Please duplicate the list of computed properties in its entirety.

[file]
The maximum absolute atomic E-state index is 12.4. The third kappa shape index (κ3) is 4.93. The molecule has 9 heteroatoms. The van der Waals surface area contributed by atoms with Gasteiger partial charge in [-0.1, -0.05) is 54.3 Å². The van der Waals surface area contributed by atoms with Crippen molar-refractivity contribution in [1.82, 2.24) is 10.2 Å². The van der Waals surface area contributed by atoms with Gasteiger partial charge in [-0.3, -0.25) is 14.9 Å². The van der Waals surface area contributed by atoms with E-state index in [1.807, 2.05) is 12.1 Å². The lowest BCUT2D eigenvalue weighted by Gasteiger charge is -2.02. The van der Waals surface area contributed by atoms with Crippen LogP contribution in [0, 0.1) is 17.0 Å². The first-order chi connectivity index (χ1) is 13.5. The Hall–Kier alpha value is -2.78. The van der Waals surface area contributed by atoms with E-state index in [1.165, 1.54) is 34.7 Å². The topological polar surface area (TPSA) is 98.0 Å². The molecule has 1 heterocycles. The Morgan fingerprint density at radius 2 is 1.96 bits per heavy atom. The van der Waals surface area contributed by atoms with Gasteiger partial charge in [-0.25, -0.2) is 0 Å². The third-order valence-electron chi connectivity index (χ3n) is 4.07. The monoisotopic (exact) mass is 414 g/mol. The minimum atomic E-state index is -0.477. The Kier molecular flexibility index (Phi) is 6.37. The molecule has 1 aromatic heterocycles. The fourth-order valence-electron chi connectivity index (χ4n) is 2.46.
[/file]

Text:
The maximum absolute atomic E-state index is 12.4. The third kappa shape index (κ3) is 4.93. The molecule has 9 heteroatoms. The van der Waals surface area contributed by atoms with Gasteiger partial charge in [-0.1, -0.05) is 54.3 Å². The van der Waals surface area contributed by atoms with Crippen molar-refractivity contribution in [1.82, 2.24) is 10.2 Å². The van der Waals surface area contributed by atoms with Gasteiger partial charge in [-0.3, -0.25) is 14.9 Å². The van der Waals surface area contributed by atoms with E-state index in [1.807, 2.05) is 12.1 Å². The lowest BCUT2D eigenvalue weighted by Gasteiger charge is -2.02. The van der Waals surface area contributed by atoms with Crippen LogP contribution in [0, 0.1) is 17.0 Å². The first-order chi connectivity index (χ1) is 13.5. The Hall–Kier alpha value is -2.78. The van der Waals surface area contributed by atoms with E-state index in [1.165, 1.54) is 34.7 Å². The topological polar surface area (TPSA) is 98.0 Å². The molecule has 1 heterocycles. The Morgan fingerprint density at radius 2 is 1.96 bits per heavy atom. The van der Waals surface area contributed by atoms with Gasteiger partial charge in [-0.25, -0.2) is 0 Å². The third-order valence-electron chi connectivity index (χ3n) is 4.07. The monoisotopic (exact) mass is 414 g/mol. The minimum atomic E-state index is -0.477. The Kier molecular flexibility index (Phi) is 6.37. The molecule has 1 aromatic heterocycles. The fourth-order valence-electron chi connectivity index (χ4n) is 2.46.